Health-care ailing by closing bell
Canada’s main stock index fell on Tuesday in broad-based declines led by bank stocks, which were pressured by turmoil in European markets following an Italian lawmaker’s anti-euro comments.
The S&P/TSX Composite Index withered 87.2 points to conclude Tuesday at 16,017.23
The Canadian dollar hesitated 0.05 cents to 78.01 cents.
The lawmaker, Claudio Borghi, said most of Italy’s problems would be resolved if it readopted a national currency.
Health-care stocks sagged the worst, as cannabis producers Aphria slumbered $1.79, or 10.1%, to $15.97, and Aurora Cannabis fell 49 cents, or 3.9%, to $11.97.
Tech stocks faltered, as BlackBerry fell 57 cents, or 4.1%, to $13.31, while Constellation Software doffed $15.62, or 1.7%, to $924.37.
Energy stocks gave back gains from Monday, as Canadian Natural Resources dished off $1.08, or 2.5%, to $41.99, while Imperial Oil shed 14 cents to $42.72.
Gold stocks led the gainers, though Eldorado Gold was unchanged, after spending much of the day positive, ending at Monday’s $1.17. Elsewhere among golds, Barrick Gold sprinted 64 cents, or 4.5%, to $14.92.
Materials were also positive, Agnico Eagle Mines popped $2.13, or 4.9%, to $45.82, while First Majestic Silver gained 16 cents, or 2.2%, to $7.41.
In consumer staples, Metro hiked 46 cents, or 1.2%, to $40.40, while Empire Company gained 16 cents to $23.30.
The TSX Venture Exchange fell back 3.67 points to 704.46
Eight of the 12 subgroups ended the day negative country, with health-care sagging 4.3%, information technology sliding 2.6%, and energy, down 1.9%.
The four gainers were led by gold, shining 3.6% brighter, materials, up 1.3%, and consumer staples, better by 0.4%.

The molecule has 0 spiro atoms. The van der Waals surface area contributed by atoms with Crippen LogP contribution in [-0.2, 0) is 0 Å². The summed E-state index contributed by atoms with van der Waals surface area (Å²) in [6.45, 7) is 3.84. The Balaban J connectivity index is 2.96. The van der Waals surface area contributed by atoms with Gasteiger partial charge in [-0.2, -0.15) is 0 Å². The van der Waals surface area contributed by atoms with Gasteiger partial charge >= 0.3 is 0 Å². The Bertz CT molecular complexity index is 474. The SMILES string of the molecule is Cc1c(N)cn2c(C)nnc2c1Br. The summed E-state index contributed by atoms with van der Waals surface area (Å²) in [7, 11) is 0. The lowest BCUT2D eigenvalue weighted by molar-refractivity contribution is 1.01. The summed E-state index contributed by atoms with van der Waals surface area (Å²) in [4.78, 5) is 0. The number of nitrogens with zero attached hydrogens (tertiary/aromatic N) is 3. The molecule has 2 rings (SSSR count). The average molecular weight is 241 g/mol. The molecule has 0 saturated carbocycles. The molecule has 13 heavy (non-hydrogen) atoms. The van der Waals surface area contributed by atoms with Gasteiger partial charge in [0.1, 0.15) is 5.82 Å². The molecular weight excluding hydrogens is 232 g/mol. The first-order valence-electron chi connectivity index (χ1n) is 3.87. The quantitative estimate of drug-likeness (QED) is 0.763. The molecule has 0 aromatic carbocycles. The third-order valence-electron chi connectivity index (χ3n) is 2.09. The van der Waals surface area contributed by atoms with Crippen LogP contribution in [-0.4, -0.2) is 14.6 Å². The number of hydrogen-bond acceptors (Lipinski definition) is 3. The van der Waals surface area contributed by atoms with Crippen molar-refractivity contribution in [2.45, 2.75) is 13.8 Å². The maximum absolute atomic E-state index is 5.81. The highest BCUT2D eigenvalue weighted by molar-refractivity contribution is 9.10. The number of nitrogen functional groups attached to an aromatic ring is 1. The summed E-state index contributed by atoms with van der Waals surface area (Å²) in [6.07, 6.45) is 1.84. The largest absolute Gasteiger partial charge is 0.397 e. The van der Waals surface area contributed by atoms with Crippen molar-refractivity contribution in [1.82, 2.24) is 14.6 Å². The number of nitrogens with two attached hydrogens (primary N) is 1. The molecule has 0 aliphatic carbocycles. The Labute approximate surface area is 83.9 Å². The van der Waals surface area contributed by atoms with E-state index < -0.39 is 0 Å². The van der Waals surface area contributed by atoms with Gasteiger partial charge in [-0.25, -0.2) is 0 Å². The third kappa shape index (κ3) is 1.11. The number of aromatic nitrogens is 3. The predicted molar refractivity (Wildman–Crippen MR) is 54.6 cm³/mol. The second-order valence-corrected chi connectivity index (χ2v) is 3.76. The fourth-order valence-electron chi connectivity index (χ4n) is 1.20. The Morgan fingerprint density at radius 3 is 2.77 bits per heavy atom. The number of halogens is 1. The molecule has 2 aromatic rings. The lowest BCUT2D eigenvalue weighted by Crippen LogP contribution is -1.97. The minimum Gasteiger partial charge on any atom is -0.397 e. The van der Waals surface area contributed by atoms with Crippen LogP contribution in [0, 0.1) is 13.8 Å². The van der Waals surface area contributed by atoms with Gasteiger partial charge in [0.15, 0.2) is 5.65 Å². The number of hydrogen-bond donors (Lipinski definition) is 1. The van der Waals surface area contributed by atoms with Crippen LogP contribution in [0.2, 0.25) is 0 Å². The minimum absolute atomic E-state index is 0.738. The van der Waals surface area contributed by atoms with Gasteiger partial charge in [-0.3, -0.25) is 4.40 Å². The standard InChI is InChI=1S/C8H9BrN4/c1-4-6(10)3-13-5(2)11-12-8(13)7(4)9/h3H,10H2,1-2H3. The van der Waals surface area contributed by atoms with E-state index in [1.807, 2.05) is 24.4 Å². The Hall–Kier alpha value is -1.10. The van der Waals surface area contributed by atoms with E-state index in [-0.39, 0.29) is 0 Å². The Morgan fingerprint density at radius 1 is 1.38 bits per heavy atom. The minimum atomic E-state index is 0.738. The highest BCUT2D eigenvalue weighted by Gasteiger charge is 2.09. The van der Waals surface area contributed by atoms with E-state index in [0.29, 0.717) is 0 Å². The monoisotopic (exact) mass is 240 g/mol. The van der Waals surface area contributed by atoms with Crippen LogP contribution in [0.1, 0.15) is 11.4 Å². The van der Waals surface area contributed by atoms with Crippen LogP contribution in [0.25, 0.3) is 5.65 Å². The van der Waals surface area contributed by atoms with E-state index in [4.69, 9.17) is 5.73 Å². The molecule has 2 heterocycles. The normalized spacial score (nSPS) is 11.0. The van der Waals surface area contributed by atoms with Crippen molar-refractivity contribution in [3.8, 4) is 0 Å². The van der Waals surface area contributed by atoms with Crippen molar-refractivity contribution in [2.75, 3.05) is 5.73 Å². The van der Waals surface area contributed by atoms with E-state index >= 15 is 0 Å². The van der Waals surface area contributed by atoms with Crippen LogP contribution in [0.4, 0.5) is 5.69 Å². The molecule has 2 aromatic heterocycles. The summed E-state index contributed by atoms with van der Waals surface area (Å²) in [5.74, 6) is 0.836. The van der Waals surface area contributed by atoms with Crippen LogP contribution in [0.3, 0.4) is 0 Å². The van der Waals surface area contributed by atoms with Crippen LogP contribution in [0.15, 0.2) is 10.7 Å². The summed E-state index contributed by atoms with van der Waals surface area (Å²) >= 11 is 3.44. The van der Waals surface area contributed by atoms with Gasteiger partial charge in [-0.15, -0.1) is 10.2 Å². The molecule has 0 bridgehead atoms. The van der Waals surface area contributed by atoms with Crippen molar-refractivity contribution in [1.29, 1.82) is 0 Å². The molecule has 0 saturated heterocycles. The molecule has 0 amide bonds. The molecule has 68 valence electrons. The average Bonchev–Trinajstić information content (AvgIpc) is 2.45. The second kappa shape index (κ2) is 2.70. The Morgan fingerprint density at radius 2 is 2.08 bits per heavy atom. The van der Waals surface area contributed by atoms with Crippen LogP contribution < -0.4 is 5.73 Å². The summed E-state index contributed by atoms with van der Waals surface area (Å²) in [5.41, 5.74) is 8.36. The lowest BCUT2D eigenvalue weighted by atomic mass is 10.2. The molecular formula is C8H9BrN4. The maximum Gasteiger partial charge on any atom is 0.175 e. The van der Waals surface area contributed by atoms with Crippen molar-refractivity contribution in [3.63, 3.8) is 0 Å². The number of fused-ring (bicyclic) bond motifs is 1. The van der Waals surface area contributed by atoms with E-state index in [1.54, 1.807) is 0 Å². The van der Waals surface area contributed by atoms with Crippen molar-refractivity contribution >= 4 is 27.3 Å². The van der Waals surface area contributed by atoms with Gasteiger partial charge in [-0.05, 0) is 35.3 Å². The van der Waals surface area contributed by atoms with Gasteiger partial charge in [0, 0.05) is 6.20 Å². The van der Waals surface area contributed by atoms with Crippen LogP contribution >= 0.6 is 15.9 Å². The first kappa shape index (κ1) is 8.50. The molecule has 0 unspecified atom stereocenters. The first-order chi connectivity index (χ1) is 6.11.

The Dow Jones Industrial Average hit a record high on Tuesday as it rallied for a second day, boosted by gains in Intel and optimism around global trade.
The 30-stock index popped 122.73 points greet the closing bell at 26,773.94, as Intel climbed more than 3.5%. Tuesday marked the Dow’s first record close since Sept. 21. Boeing shares also hit a record to lift the Dow. The Dow had posted strong gains in the previous session, which was the first of the fourth quarter.
The S&P 500 dipped 1.16 points to 2,923.43
The NASDAQ swooned 37.76 points to 7,999.55, as large-cap tech names fell more than 1%.
Amazon shares dropped 1.6% after the company announced it would raise its minimum wage to $15 per hour for all U.S. employees. Facebook, meanwhile, dropped nearly 2%.
Boeing climbed 1.1% while Caterpillar gained 1.7%. The two stocks are seen as bellwethers for trade given their exposure overseas.
Major banks took tumbles, as Citigroup and Bank of America both dropped more than 1% before recovering most losses.
Luigi Di Maio, the head of the Five Star Movement in Italy, defended the country’s 2.4% deficit target for 2019. Di Maio accused European Union officials of deliberately upsetting capital markets through negative comments about the budget.
On top of that, Borghi, a euro-skeptic economist who chairs the budget committee of the lower house of Italy’s parliament, said in a radio interview Tuesday that he was “truly convinced” most of the country’s problems would be solved if it had its own currency.
Now that trade concerns between the U.S. and Canada are behind them, investors will be looking to China, to see if Beijing and Washington can find a way to meet eye-to-eye on certain trade elements.
Prices for the benchmark for the 10-year U.S.Treasury gained sharply, lowering yields to 3.06% from Monday’s 3.09%. Treasury prices and yields move in opposite directions.
Oil prices dropped 17 cents at $75.13U.S. a barrel.
Gold prices vaulted $15.20 to $1,206.90U.S. an ounce.
This article provided by NewsEdge.